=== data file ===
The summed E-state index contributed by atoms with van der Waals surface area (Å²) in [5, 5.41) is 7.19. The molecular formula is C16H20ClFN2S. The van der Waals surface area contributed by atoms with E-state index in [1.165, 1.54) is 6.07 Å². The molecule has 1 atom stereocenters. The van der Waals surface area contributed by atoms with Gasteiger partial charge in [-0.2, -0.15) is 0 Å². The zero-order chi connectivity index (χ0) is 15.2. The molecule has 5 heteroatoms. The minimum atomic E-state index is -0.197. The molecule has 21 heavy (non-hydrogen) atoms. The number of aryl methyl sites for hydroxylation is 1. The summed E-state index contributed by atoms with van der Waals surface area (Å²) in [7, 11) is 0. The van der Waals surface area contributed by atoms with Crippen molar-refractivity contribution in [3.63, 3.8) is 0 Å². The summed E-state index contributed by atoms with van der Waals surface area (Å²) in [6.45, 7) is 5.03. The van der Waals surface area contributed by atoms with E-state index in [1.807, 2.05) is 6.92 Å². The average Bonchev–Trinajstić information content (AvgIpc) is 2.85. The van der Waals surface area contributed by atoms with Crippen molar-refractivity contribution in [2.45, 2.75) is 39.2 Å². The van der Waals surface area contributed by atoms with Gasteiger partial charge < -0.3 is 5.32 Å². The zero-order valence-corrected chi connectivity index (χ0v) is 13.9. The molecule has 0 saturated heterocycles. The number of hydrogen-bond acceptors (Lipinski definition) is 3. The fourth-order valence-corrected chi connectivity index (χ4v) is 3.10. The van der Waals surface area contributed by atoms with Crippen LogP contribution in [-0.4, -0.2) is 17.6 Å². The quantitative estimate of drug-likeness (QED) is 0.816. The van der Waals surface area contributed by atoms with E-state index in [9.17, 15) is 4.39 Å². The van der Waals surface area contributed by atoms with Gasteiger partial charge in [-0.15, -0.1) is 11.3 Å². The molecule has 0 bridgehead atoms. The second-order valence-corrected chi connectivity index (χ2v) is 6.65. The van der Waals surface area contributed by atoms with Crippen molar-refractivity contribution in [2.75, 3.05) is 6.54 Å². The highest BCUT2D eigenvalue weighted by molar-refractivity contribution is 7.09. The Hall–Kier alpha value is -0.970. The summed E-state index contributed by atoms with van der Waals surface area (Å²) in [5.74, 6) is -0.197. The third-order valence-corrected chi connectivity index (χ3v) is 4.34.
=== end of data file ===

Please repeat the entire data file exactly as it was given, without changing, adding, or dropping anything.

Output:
The summed E-state index contributed by atoms with van der Waals surface area (Å²) in [5, 5.41) is 7.19. The molecular formula is C16H20ClFN2S. The van der Waals surface area contributed by atoms with E-state index in [1.165, 1.54) is 6.07 Å². The molecule has 1 atom stereocenters. The van der Waals surface area contributed by atoms with Gasteiger partial charge in [-0.2, -0.15) is 0 Å². The zero-order chi connectivity index (χ0) is 15.2. The molecule has 5 heteroatoms. The minimum atomic E-state index is -0.197. The molecule has 21 heavy (non-hydrogen) atoms. The number of aryl methyl sites for hydroxylation is 1. The summed E-state index contributed by atoms with van der Waals surface area (Å²) in [7, 11) is 0. The van der Waals surface area contributed by atoms with Crippen molar-refractivity contribution in [3.63, 3.8) is 0 Å². The summed E-state index contributed by atoms with van der Waals surface area (Å²) in [6.45, 7) is 5.03. The van der Waals surface area contributed by atoms with E-state index in [1.807, 2.05) is 6.92 Å². The average Bonchev–Trinajstić information content (AvgIpc) is 2.85. The van der Waals surface area contributed by atoms with Crippen molar-refractivity contribution in [2.45, 2.75) is 39.2 Å². The van der Waals surface area contributed by atoms with Gasteiger partial charge < -0.3 is 5.32 Å². The zero-order valence-corrected chi connectivity index (χ0v) is 13.9. The molecule has 0 saturated heterocycles. The number of hydrogen-bond acceptors (Lipinski definition) is 3. The fourth-order valence-corrected chi connectivity index (χ4v) is 3.10. The van der Waals surface area contributed by atoms with Crippen LogP contribution in [-0.4, -0.2) is 17.6 Å². The quantitative estimate of drug-likeness (QED) is 0.816. The van der Waals surface area contributed by atoms with E-state index in [9.17, 15) is 4.39 Å². The van der Waals surface area contributed by atoms with Gasteiger partial charge in [-0.15, -0.1) is 11.3 Å². The molecule has 0 bridgehead atoms. The second-order valence-corrected chi connectivity index (χ2v) is 6.65. The van der Waals surface area contributed by atoms with Crippen molar-refractivity contribution in [2.75, 3.05) is 6.54 Å². The highest BCUT2D eigenvalue weighted by molar-refractivity contribution is 7.09. The Hall–Kier alpha value is -0.970. The summed E-state index contributed by atoms with van der Waals surface area (Å²) in [5.74, 6) is -0.197. The third-order valence-corrected chi connectivity index (χ3v) is 4.34.